It would be interesting to place Jay McInerney and David Holbrook as neighbours at E.M. Forster's imaginary table. Both novelists are fascinated by decadence - that much they have in common. But their diagnoses and anatomies of the decadent condition are quite different; worlds apart, to use Holbrook's dominant image. For him, the present rot can be traced directly to the 1960s: specifically to Richard Neville's Play Power, with its demonic slogan 'the weapons of revolution are obscenity, blasphemy and drugs.' Holbrook still sees that era - which began with the 1960 Lady Chatterley acquittal and ended with the Gay News prosecution in 1976 - as England's dark age. 'Permissive' and 'alternative' remain the dirtiest words in his lexicon; his black beast is dressed in soiled denim, ornamented with hand-crafted jewellery, has long, unkempt hair, chants 'we shall overcome,' or 'Hey, hey, LBJ, how many kids did you kill today?' and trails a 'sickly haze of pot smoke'. The fact that hippies are - like the superannuated Neil in The Young Ones - no longer the force they were does not pacify Holbrook. The poison is still coursing deep in England's veins.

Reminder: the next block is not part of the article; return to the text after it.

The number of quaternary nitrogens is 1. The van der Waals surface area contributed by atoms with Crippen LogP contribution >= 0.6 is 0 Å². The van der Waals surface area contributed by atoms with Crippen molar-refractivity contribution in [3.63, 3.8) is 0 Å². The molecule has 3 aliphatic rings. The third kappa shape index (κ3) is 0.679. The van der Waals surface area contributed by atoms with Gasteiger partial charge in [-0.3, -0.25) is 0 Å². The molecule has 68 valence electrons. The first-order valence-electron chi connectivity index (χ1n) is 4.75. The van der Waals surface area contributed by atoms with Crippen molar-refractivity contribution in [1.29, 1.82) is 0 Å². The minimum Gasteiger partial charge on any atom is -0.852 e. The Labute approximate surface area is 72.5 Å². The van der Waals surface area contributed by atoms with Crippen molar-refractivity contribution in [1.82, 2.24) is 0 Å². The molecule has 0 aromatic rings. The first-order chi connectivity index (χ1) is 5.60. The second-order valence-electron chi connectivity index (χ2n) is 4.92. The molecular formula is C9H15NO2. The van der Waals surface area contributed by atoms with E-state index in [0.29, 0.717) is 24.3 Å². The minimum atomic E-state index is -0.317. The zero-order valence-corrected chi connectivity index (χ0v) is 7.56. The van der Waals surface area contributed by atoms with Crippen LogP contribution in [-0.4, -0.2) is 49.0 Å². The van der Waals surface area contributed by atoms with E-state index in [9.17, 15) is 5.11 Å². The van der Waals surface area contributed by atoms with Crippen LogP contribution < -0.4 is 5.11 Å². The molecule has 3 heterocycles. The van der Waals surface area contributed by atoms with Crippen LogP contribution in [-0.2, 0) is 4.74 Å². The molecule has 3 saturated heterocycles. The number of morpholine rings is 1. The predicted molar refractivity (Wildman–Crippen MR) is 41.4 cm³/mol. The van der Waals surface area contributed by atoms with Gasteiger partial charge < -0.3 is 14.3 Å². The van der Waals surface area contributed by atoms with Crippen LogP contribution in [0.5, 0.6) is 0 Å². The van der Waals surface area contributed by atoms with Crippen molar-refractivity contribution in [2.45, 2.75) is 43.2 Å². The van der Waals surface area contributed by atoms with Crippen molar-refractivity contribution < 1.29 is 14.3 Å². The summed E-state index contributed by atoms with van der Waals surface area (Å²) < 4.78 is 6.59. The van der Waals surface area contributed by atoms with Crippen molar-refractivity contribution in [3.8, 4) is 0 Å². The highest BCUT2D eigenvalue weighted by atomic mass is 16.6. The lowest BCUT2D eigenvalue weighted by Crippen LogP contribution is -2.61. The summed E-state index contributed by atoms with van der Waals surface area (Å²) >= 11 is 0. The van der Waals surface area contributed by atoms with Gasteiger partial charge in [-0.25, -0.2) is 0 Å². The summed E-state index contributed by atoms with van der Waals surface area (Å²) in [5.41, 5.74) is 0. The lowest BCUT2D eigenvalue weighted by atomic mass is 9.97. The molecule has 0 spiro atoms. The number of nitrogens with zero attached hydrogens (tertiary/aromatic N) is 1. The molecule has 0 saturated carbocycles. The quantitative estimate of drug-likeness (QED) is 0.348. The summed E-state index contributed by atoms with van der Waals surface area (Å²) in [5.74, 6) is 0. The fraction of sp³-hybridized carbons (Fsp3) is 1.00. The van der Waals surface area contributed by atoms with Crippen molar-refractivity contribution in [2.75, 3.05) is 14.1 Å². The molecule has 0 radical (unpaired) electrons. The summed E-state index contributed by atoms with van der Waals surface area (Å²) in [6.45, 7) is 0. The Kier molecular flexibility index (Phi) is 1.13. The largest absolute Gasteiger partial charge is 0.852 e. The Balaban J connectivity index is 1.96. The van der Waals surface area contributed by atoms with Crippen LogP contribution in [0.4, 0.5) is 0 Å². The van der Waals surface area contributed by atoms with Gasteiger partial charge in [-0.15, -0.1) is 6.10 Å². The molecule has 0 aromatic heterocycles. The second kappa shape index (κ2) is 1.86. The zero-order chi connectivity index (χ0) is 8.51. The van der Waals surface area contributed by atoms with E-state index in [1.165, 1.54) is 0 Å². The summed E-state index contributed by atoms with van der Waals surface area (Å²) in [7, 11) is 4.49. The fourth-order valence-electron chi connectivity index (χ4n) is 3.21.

LRB 13 October 1988 | PDF Download